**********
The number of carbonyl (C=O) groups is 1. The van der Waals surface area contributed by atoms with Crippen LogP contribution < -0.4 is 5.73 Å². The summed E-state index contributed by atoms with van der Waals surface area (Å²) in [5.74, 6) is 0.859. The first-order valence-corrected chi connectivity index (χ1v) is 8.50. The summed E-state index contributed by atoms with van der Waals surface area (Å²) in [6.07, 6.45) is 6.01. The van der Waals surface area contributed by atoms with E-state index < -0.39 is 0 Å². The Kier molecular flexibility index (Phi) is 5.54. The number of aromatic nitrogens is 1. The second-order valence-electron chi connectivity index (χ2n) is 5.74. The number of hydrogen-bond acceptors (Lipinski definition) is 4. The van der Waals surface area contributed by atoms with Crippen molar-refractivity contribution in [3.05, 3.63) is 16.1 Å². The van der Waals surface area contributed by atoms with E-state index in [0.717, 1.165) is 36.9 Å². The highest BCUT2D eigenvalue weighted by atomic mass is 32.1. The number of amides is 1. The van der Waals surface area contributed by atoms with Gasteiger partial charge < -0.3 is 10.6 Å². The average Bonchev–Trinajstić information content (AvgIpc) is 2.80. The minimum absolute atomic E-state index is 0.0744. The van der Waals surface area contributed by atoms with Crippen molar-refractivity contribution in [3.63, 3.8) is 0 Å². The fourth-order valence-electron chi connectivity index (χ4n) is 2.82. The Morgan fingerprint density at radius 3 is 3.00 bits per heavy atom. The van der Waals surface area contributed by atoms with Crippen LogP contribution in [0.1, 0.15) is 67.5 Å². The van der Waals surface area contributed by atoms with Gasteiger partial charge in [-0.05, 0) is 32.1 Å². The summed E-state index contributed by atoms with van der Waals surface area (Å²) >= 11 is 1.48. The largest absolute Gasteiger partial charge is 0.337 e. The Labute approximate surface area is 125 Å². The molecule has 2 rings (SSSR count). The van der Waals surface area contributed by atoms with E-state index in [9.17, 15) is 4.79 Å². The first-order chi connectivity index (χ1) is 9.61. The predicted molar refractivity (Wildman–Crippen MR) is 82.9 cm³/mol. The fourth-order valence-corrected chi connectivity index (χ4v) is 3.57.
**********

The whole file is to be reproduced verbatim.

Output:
The number of carbonyl (C=O) groups is 1. The van der Waals surface area contributed by atoms with Crippen LogP contribution < -0.4 is 5.73 Å². The summed E-state index contributed by atoms with van der Waals surface area (Å²) in [5.74, 6) is 0.859. The first-order valence-corrected chi connectivity index (χ1v) is 8.50. The summed E-state index contributed by atoms with van der Waals surface area (Å²) in [6.07, 6.45) is 6.01. The van der Waals surface area contributed by atoms with E-state index < -0.39 is 0 Å². The Kier molecular flexibility index (Phi) is 5.54. The number of aromatic nitrogens is 1. The second-order valence-electron chi connectivity index (χ2n) is 5.74. The number of hydrogen-bond acceptors (Lipinski definition) is 4. The van der Waals surface area contributed by atoms with Crippen molar-refractivity contribution in [3.05, 3.63) is 16.1 Å². The van der Waals surface area contributed by atoms with E-state index in [0.717, 1.165) is 36.9 Å². The highest BCUT2D eigenvalue weighted by atomic mass is 32.1. The number of amides is 1. The van der Waals surface area contributed by atoms with Gasteiger partial charge < -0.3 is 10.6 Å². The average Bonchev–Trinajstić information content (AvgIpc) is 2.80. The minimum absolute atomic E-state index is 0.0744. The van der Waals surface area contributed by atoms with Crippen molar-refractivity contribution in [3.63, 3.8) is 0 Å². The fourth-order valence-electron chi connectivity index (χ4n) is 2.82. The Morgan fingerprint density at radius 3 is 3.00 bits per heavy atom. The van der Waals surface area contributed by atoms with Crippen LogP contribution in [0.1, 0.15) is 67.5 Å². The van der Waals surface area contributed by atoms with Gasteiger partial charge in [-0.05, 0) is 32.1 Å². The summed E-state index contributed by atoms with van der Waals surface area (Å²) >= 11 is 1.48. The largest absolute Gasteiger partial charge is 0.337 e. The Labute approximate surface area is 125 Å². The molecule has 2 rings (SSSR count). The van der Waals surface area contributed by atoms with E-state index in [9.17, 15) is 4.79 Å². The first-order chi connectivity index (χ1) is 9.61. The predicted molar refractivity (Wildman–Crippen MR) is 82.9 cm³/mol. The fourth-order valence-corrected chi connectivity index (χ4v) is 3.57.